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Dev was born Dharam Dev Pishorimal Anand on 26 September 1923 in the Shakargarh tehsil of present-day Narowal district of Punjab in Pakistan. His father was a distinguished lawer. He did his schooling till matriculation from Sacred Heart School, Dalhousie, Himachal Pradesh.
 After graduating in English Literature from the Government College, Lahore (then in British India, now in Pakistan), Anand left his hometown for Bombay in the early 1940s.
He tried his luck in films and was soon offered the lead role in Prabhat Films' Hum Ek Hain (1946), paired opposite Kamala Kotnis.
In the late 1940s, Anand was offered a few roles starring as the male lead opposite singer-actress Suraiya in woman-oriented films.
While shooting these films, he became romantically involved with Suraiya. The two of them were paired in seven films together: Vidya (1948), Jeet (1949), Shair (1949), Afsar (1950), Nili (1950), Do Sitare (1951) and Sanam (1951), all of which were successful at the box office. As both Dev Anand and Suraiya were favourite film stars of Mahamateshwari and Shri Nathji, it is most likely that they saw these early movies of Dev Anand, co-staring Suraiya.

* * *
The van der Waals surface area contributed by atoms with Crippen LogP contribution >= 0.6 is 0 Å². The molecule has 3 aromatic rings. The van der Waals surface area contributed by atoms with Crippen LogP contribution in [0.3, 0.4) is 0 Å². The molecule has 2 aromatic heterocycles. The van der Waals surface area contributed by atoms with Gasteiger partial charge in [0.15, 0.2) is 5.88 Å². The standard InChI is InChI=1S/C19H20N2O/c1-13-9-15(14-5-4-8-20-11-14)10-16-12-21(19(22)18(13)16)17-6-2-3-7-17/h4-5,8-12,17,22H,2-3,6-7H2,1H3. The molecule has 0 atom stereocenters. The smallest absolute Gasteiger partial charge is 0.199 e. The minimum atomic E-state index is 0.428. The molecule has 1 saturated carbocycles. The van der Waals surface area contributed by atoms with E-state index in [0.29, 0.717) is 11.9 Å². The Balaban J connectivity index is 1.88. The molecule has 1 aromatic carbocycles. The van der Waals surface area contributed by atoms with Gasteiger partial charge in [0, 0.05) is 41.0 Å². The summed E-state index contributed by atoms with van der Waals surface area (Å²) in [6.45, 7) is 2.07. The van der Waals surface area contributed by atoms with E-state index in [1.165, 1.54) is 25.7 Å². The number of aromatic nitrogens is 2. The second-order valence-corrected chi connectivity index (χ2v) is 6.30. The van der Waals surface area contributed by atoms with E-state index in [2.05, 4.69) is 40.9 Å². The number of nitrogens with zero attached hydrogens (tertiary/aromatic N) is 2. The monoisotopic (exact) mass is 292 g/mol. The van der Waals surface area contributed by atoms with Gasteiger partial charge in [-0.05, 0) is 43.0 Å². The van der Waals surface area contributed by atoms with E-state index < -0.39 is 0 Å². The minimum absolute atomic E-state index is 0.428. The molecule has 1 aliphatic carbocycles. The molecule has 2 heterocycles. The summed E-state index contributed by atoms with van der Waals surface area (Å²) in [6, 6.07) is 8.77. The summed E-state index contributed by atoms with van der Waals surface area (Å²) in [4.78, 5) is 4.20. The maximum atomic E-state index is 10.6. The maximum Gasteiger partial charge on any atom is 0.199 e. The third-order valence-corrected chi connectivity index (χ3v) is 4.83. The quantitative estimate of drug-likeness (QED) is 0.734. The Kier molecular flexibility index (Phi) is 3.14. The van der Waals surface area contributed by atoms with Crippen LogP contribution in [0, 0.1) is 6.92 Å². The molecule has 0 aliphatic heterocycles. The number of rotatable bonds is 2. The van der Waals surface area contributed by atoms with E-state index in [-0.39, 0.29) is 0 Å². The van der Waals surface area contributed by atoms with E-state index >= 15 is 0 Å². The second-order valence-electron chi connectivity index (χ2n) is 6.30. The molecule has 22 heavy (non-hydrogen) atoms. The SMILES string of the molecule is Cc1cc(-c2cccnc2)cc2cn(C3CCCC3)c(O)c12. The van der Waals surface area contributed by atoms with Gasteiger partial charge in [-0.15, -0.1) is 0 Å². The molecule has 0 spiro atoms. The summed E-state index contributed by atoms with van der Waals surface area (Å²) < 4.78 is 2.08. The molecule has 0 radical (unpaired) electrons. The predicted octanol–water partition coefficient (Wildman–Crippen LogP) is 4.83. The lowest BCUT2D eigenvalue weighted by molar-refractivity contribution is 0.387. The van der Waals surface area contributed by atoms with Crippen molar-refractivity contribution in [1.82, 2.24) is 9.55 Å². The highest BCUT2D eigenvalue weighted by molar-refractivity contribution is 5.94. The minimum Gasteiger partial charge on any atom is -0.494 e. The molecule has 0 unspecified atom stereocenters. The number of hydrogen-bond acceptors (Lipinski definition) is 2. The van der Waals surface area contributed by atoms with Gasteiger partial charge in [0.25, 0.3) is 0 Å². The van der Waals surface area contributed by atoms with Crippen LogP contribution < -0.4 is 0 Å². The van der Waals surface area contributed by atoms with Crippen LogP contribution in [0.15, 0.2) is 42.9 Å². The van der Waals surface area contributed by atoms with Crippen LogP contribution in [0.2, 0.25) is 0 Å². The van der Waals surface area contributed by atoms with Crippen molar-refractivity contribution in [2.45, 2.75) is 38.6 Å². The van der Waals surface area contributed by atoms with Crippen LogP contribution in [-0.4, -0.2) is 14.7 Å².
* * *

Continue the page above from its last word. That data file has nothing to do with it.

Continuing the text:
Anand was offered his first big break by Ashok Kumar in Ziddi (1948), co-starring Kamini Kaushal, which became an instant success. In 1949, he launched his own company Navketan Films (which means "newness"), which, as of 2011, had produced 35 films.
A rapid-fire style of dialogue delivery and a penchant for nodding while speaking became Dev's style in films like House No. 44, Pocket Maar, Munimji, Funtoosh, C.I.D. and Paying Guest.
In the sixties, Dev Anand acquired a romantic image with films like Manzil and Tere Ghar Ke Samne with Nutan, Kinaare Kinaare with Meena Kumari, Maya with Mala Sinha, Asli-Naqli with Sadhana Shivdasani, Jab Pyar Kisise Hota Hai and Mahal with Asha Parekh and Teen Deviyaan opposite three heroines Kalpana, Simi Garewal and Nanda. In the film Teen Deviyaan, Dev Anand played a playboy.